Some large platforms have been pushing this confidence to the brink by breaking our trust in them. Platforms like Google and Facebook are being hauled over the coals about their lack of respect for our privacy. After a series of privacy violations including the Cambridge Analytica scandal, Facebook has offered to take note and be more cognizant of our privacy. Zuckerberg stating in a recent address that “I believe the future is private”.
The problem is, that once trust is lost, confidence is hard to build back up. This article will look at some practical ways that you can make sure trust is baked into your solution by using a Privacy by Design approach.
Does Privacy Really Matter?
A recent Frost and Sullivan report for CA Technologies looked at the attitude towards privacy by consumers. The report found that 48 percent of consumers would walk away from a service that allowed their personal data to be breached.
The report also found a worrying statistic: Less than half of consumers would provide their personal data in exchange for digital services. And over half of those polled, have serious distrust issues with organizations in general; assuming they would sell their personal data to third-parties without consent.
Views and attitudes such as these result in the wheels of commerce slowing down. And few want that to happen.
The saying “the customer is always right” still holds weight in the world of digital data as much as real-world data.
Privacy = Trust = Loyalty
So how do we build user-centric systems that are respectful to the user’s data, but which allow the relationship between consumer and service to blossom?
We have to begin with the understanding that privacy, trust, and loyalty are all intrinsically linked. This is not some new and revolutionary way of thinking. It is part of our humanity. In terms of digital acceptance of this, research from 2007, “Customer Loyalty Programs and Privacy Concerns” shows the importance of upholding customer privacy. The very word ‘loyalty program’ sums up the point of the exercise – building a loyal and trusted relationship with your customer. The 2007 research concluded that customers were making the decision to not take part in online loyalty programs if they had privacy concerns.
In 2012, the level of privacy violation of loyalty services was brought into sharp relief. In a case involving a Target loyalty scheme, a teenage girl’s pregnancy was revealed to her father when coupons for “baby clothes and cribs” appeared in the mail.
There are many folktales around privacy. People will often say that privacy isn’t important in the online world. The statistics and people’s outcry when violations occur, beg to differ. The UK’s industry spokes body, the CBI, found that 90 percent of customers will actively choose a company that demonstrates they are data respectful and take privacy seriously.
And what if a company does not respect data privacy? Privitar, found that 78 percent of customers feel “violated” if a company does not protect their privacy.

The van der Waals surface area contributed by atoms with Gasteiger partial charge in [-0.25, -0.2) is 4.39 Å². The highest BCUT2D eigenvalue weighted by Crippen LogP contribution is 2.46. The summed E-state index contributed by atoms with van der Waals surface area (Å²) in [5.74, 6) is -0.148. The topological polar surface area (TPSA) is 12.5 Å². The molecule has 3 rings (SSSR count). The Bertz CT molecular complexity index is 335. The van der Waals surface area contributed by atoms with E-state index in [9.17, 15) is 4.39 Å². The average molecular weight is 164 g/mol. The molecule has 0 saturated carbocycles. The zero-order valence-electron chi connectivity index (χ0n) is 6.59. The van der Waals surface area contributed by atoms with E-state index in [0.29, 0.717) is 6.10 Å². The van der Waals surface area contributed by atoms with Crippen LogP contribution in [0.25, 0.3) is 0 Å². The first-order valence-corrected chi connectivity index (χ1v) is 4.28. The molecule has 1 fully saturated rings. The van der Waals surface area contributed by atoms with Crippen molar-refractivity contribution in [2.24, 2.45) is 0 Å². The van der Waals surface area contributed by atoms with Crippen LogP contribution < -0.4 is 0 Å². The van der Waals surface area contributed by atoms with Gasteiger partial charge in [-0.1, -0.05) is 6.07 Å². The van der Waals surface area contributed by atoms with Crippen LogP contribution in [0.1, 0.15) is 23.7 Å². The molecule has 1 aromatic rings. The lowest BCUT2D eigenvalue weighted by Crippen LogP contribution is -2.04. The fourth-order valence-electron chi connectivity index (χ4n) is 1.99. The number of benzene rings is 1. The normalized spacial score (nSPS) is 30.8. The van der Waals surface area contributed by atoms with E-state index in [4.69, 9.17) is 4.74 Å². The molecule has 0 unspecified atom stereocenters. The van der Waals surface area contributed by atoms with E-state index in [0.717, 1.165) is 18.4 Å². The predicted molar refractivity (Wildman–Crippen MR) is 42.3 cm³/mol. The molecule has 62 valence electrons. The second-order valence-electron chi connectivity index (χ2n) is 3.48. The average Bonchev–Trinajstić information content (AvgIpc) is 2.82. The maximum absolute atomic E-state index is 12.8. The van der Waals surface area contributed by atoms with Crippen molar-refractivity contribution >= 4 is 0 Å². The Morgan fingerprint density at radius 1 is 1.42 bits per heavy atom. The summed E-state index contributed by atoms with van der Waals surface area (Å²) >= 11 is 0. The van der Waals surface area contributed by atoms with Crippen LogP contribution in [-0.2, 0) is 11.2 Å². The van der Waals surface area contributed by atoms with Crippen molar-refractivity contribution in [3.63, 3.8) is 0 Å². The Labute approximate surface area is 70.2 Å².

This tripartite union of privacy, trust, and loyalty is a strong one and it works for all stakeholders; if you respect my data, I will feel confident in you and loyalty follows. The icing on the cake is that as well as creating a trusted service that woos customers you also have to put security measures in place to achieve this. This then creates a more secure environment, cutting the risk of a data breach and helping with compliance. What’s not to like?
5 Ways to Design in Privacy
Now to the nitty-gritty of how to create trusted solutions that have Privacy by Design (PbD) baked in. Below, I have identified some areas that you can look at. These may/may not be pertinent to your environment. But if you process any personal data at all, the likelihood is that you can apply them at various junctures in the design of your service.
Start at the very beginning. Do you actually need to capture a particular piece(s) of data?
“Data relevancy” is a much-underused design remit. Make sure that the data you collect is relevant to the service you offer. It is so tempting to just use a pre-created form offered in a template. Think of it like this. The more data you collect, the greater a burden of protection falls on your organization. Do you really want that overhead? Use a policy of data minimization as a default position, include the following in that policy:
- Only collect personal data you absolutely need to perform the service;
- Do not continue to collect data once you have what you need; and,
- Regularly carry out data risk assessments on the data you hold; if you don’t need any data, securely delete it.
User-centric design and consent:
User-centric design is about giving the user choice in how their data is used. It starts at the point of data capture and continues throughout the lifetime these data are in your system and any third-party systems. Looking at consent first, it can be a complicated and nuanced area.
When taking consent, be as granular as possible in its capture and execution. For example, if you capture and process multiple personal data used across multiple service options, show this in clear text and take consent on a per use basis.